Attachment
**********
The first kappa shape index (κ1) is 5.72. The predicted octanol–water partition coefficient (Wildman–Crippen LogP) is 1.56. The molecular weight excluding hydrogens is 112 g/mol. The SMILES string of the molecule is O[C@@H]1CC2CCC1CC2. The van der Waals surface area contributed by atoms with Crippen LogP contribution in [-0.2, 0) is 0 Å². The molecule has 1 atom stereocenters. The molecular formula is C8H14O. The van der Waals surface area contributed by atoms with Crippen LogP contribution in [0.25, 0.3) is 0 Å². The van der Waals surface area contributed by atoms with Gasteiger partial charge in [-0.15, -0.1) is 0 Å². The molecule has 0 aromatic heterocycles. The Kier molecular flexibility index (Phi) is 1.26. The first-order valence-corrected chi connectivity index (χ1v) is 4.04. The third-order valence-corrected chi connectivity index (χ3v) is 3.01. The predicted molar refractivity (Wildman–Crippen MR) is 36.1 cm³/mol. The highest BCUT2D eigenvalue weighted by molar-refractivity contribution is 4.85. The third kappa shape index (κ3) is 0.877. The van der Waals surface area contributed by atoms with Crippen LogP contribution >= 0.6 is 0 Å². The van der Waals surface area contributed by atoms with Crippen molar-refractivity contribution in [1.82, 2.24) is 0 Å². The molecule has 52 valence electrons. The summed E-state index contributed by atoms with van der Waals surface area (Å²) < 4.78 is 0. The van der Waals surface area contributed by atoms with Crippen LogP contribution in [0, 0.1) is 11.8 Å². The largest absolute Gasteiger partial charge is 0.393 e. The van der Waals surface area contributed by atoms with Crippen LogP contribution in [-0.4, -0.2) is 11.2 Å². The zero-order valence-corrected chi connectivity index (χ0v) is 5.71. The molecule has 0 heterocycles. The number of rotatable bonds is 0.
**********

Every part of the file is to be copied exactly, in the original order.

The first kappa shape index (κ1) is 5.72. The predicted octanol–water partition coefficient (Wildman–Crippen LogP) is 1.56. The molecular weight excluding hydrogens is 112 g/mol. The SMILES string of the molecule is O[C@@H]1CC2CCC1CC2. The van der Waals surface area contributed by atoms with Crippen LogP contribution in [-0.2, 0) is 0 Å². The molecule has 1 atom stereocenters. The molecular formula is C8H14O. The van der Waals surface area contributed by atoms with Crippen LogP contribution in [0.25, 0.3) is 0 Å². The van der Waals surface area contributed by atoms with Gasteiger partial charge in [-0.15, -0.1) is 0 Å². The molecule has 0 aromatic heterocycles. The Kier molecular flexibility index (Phi) is 1.26. The first-order valence-corrected chi connectivity index (χ1v) is 4.04. The third-order valence-corrected chi connectivity index (χ3v) is 3.01. The predicted molar refractivity (Wildman–Crippen MR) is 36.1 cm³/mol. The highest BCUT2D eigenvalue weighted by molar-refractivity contribution is 4.85. The third kappa shape index (κ3) is 0.877. The van der Waals surface area contributed by atoms with Crippen LogP contribution >= 0.6 is 0 Å². The van der Waals surface area contributed by atoms with Crippen molar-refractivity contribution in [1.82, 2.24) is 0 Å². The molecule has 52 valence electrons. The summed E-state index contributed by atoms with van der Waals surface area (Å²) < 4.78 is 0. The van der Waals surface area contributed by atoms with Crippen LogP contribution in [0, 0.1) is 11.8 Å². The largest absolute Gasteiger partial charge is 0.393 e. The van der Waals surface area contributed by atoms with Crippen LogP contribution in [-0.4, -0.2) is 11.2 Å². The zero-order valence-corrected chi connectivity index (χ0v) is 5.71. The molecule has 0 heterocycles. The number of rotatable bonds is 0.